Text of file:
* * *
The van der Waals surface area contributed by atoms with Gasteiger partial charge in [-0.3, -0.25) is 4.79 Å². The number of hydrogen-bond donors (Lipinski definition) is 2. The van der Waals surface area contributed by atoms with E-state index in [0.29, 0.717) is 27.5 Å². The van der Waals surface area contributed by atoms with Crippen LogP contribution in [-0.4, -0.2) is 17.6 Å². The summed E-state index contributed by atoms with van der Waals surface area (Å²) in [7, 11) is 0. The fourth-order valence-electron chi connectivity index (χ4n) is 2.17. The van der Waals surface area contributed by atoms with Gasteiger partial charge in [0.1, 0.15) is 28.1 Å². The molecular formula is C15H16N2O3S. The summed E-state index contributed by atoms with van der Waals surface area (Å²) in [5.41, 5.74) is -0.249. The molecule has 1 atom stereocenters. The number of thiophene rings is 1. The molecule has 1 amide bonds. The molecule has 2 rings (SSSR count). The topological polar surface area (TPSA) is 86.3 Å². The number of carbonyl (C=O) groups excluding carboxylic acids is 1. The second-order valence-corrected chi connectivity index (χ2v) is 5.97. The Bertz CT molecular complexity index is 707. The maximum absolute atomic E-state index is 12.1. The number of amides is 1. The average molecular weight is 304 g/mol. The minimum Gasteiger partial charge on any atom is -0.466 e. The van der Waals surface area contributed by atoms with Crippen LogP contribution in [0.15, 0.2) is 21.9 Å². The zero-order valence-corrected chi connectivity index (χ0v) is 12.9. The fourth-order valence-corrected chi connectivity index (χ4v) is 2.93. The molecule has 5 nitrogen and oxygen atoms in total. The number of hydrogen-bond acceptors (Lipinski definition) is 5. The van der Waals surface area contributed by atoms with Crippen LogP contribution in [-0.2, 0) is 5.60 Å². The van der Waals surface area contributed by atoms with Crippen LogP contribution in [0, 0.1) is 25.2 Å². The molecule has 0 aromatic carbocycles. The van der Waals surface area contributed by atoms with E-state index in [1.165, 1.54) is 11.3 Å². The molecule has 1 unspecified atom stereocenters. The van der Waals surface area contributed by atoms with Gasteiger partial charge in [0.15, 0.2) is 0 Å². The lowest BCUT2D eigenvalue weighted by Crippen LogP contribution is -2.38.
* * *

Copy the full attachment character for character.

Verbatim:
The van der Waals surface area contributed by atoms with Gasteiger partial charge in [-0.3, -0.25) is 4.79 Å². The number of hydrogen-bond donors (Lipinski definition) is 2. The van der Waals surface area contributed by atoms with E-state index in [0.29, 0.717) is 27.5 Å². The van der Waals surface area contributed by atoms with Crippen LogP contribution in [-0.4, -0.2) is 17.6 Å². The summed E-state index contributed by atoms with van der Waals surface area (Å²) in [7, 11) is 0. The fourth-order valence-electron chi connectivity index (χ4n) is 2.17. The van der Waals surface area contributed by atoms with Gasteiger partial charge in [0.1, 0.15) is 28.1 Å². The molecular formula is C15H16N2O3S. The summed E-state index contributed by atoms with van der Waals surface area (Å²) in [5.41, 5.74) is -0.249. The molecule has 1 atom stereocenters. The number of thiophene rings is 1. The molecule has 1 amide bonds. The molecule has 2 rings (SSSR count). The topological polar surface area (TPSA) is 86.3 Å². The number of carbonyl (C=O) groups excluding carboxylic acids is 1. The second-order valence-corrected chi connectivity index (χ2v) is 5.97. The Bertz CT molecular complexity index is 707. The maximum absolute atomic E-state index is 12.1. The number of amides is 1. The average molecular weight is 304 g/mol. The minimum Gasteiger partial charge on any atom is -0.466 e. The van der Waals surface area contributed by atoms with Crippen LogP contribution in [0.15, 0.2) is 21.9 Å². The zero-order valence-corrected chi connectivity index (χ0v) is 12.9. The fourth-order valence-corrected chi connectivity index (χ4v) is 2.93. The molecule has 5 nitrogen and oxygen atoms in total. The number of hydrogen-bond acceptors (Lipinski definition) is 5. The van der Waals surface area contributed by atoms with Crippen LogP contribution in [-0.2, 0) is 5.60 Å². The van der Waals surface area contributed by atoms with Crippen LogP contribution in [0, 0.1) is 25.2 Å². The molecule has 0 aromatic carbocycles. The van der Waals surface area contributed by atoms with E-state index in [1.165, 1.54) is 11.3 Å². The molecule has 1 unspecified atom stereocenters. The van der Waals surface area contributed by atoms with Gasteiger partial charge in [0.15, 0.2) is 0 Å². The lowest BCUT2D eigenvalue weighted by Crippen LogP contribution is -2.38.